Living Well With Chronic Pain (EPIO)
|The safety and scientific validity of this study is the responsibility of the study sponsor and investigators. Listing a study does not mean it has been evaluated by the U.S. Federal Government. Know the risks and potential benefits of clinical studies and talk to your health care provider before participating. Read our disclaimer for details.|
|ClinicalTrials.gov Identifier: NCT03705104|
Recruitment Status : Recruiting
First Posted : October 15, 2018
Last Update Posted : March 14, 2019
|Condition or disease||Intervention/treatment||Phase|
|Chronic Pain, Widespread||Behavioral: EPIO||Not Applicable|
Chronic pain conditions are common and difficult to cure. As much as 30% of adults in Norway experience moderate-to-severe chronic pain, i.e., pain having lasted more than 3 months. Chronic pain is also the most common cause of sick leave and disability pension in Norway. Despite a clear request from the authorities, e-health interventions for chronic pain has not yet been tested and implemented.
The aim of this study is to investigate the effect of an interactive e-health intervention for people living with chronic pain, using outcome measures such as pain intensity, pain acceptance, anxiety/depression and quality of life.
The e-health intervention will first be tested in a pilot study with 50 patients with different pain diagnoses and eventually in a randomized controlled trial with a sample of 240 patients with different pain diagnoses. The intervention will consist of one face-to-face introductory group followed by 9 app-based modules containing cognitive behavioral pain self-management material. The 9 modules will be distributed over minimum 27 days (minimum 3 days per module). The participants in the randomized controlled trial will be randomly assigned to use the e-health intervention or to a treatment as usual control group. . Both groups will receive outcome measures at baseline, immediately post intervention (or maximum 8 weeks), at 6 months and at 12 months.
|Study Type :||Interventional (Clinical Trial)|
|Estimated Enrollment :||290 participants|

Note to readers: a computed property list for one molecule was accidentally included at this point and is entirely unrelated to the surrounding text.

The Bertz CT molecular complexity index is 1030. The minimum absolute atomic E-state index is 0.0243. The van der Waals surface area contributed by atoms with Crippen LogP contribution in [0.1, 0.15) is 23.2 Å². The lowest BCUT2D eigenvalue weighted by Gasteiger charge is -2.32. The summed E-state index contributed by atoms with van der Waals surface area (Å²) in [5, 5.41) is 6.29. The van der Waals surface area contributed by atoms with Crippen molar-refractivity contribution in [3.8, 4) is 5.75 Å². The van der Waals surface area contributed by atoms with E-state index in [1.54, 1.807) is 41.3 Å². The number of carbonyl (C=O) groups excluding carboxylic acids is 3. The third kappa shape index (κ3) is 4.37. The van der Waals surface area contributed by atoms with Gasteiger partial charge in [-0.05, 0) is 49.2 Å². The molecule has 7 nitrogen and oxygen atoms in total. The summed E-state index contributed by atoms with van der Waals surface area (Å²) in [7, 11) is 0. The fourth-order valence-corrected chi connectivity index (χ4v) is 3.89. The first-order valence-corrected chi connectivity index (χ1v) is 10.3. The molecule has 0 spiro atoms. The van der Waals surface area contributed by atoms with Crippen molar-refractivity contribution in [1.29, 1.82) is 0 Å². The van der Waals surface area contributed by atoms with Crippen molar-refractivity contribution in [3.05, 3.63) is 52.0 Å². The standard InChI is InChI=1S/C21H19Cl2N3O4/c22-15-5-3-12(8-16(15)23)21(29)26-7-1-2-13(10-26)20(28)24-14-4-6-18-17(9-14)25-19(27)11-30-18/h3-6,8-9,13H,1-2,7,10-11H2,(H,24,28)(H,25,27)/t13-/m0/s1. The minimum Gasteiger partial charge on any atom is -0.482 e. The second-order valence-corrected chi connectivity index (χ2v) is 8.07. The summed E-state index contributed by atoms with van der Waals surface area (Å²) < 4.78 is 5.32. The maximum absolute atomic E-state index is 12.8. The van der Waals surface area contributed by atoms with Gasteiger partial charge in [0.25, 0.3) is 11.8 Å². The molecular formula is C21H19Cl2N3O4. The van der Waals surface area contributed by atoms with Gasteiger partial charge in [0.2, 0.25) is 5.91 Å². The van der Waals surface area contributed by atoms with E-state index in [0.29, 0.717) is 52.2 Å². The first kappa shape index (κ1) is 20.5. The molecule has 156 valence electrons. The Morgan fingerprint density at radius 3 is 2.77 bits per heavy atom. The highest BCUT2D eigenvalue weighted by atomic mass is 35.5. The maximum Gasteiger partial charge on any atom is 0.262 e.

|Intervention Model:||Parallel Assignment|
|Masking:||None (Open Label)|
|Primary Purpose:||Supportive Care|
|Official Title:||Living Well With Chronic Pain: Using Person-centered E-health Design to Support Self-management|
|Estimated Study Start Date :||August 15, 2019|
|Estimated Primary Completion Date :||December 2021|
|Estimated Study Completion Date :||January 2030|
Experimental: EPIO (e-health intervention)
Participants will get access to one module every third day (total 9 modules). The app consists of cognitive behavioral pain self-management material, including educational material and relaxation training exercises.
App for self-management of chronic pain An app consisting of 9 modules focusing on cognitive behavioral pain self-management.
Other Name: e-health intervention for chronic pain
No Intervention: treatment as usual
Participants will get treatment as usual during the study. All participants will get access to the app after ended study if interested.
- Brief Pain Inventory (BPI) (Short Form) - Assessing change [ Time Frame: Baseline, immediately post intervention (immediately post intervention or max 8 weeks), follow up at 6, and 12 months. ]
9 item scale measuring pain interference on function. Using this measure, respondents rate their worst, least, average, and current pain intensity and also rate the degree to which pain interferes with 7 domains of functioning (general activity, mood, walking ability, normal work, relations with other persons, sleep, and enjoyment of life) on a scale of 0 to 10.